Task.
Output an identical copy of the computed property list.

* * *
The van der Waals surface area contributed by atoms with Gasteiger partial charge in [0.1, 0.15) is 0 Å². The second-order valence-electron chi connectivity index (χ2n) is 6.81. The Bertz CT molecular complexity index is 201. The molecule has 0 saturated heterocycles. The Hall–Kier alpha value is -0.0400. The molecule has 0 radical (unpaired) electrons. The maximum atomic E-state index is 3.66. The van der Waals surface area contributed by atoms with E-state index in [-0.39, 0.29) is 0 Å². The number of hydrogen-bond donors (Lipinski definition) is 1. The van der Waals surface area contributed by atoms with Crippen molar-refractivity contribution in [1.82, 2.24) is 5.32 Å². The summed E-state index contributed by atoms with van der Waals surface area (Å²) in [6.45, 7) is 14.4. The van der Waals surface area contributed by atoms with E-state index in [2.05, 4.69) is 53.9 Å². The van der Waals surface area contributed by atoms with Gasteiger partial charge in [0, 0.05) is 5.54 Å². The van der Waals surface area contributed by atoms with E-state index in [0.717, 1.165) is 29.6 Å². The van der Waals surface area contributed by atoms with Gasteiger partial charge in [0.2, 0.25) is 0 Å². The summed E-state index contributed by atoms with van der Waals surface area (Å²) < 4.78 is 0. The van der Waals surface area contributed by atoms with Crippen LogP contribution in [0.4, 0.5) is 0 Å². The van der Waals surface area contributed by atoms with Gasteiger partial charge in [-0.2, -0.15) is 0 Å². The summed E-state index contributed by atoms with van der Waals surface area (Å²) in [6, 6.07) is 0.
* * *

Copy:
The van der Waals surface area contributed by atoms with Gasteiger partial charge in [0.1, 0.15) is 0 Å². The second-order valence-electron chi connectivity index (χ2n) is 6.81. The Bertz CT molecular complexity index is 201. The molecule has 0 saturated heterocycles. The Hall–Kier alpha value is -0.0400. The molecule has 0 radical (unpaired) electrons. The maximum atomic E-state index is 3.66. The van der Waals surface area contributed by atoms with E-state index in [-0.39, 0.29) is 0 Å². The number of hydrogen-bond donors (Lipinski definition) is 1. The van der Waals surface area contributed by atoms with Crippen molar-refractivity contribution in [1.82, 2.24) is 5.32 Å². The summed E-state index contributed by atoms with van der Waals surface area (Å²) in [6.45, 7) is 14.4. The van der Waals surface area contributed by atoms with E-state index in [2.05, 4.69) is 53.9 Å². The van der Waals surface area contributed by atoms with Gasteiger partial charge in [0, 0.05) is 5.54 Å². The van der Waals surface area contributed by atoms with E-state index in [0.717, 1.165) is 29.6 Å². The van der Waals surface area contributed by atoms with Gasteiger partial charge in [0.2, 0.25) is 0 Å². The summed E-state index contributed by atoms with van der Waals surface area (Å²) < 4.78 is 0. The van der Waals surface area contributed by atoms with Crippen LogP contribution in [0.4, 0.5) is 0 Å². The van der Waals surface area contributed by atoms with Gasteiger partial charge in [-0.2, -0.15) is 0 Å². The summed E-state index contributed by atoms with van der Waals surface area (Å²) in [6, 6.07) is 0.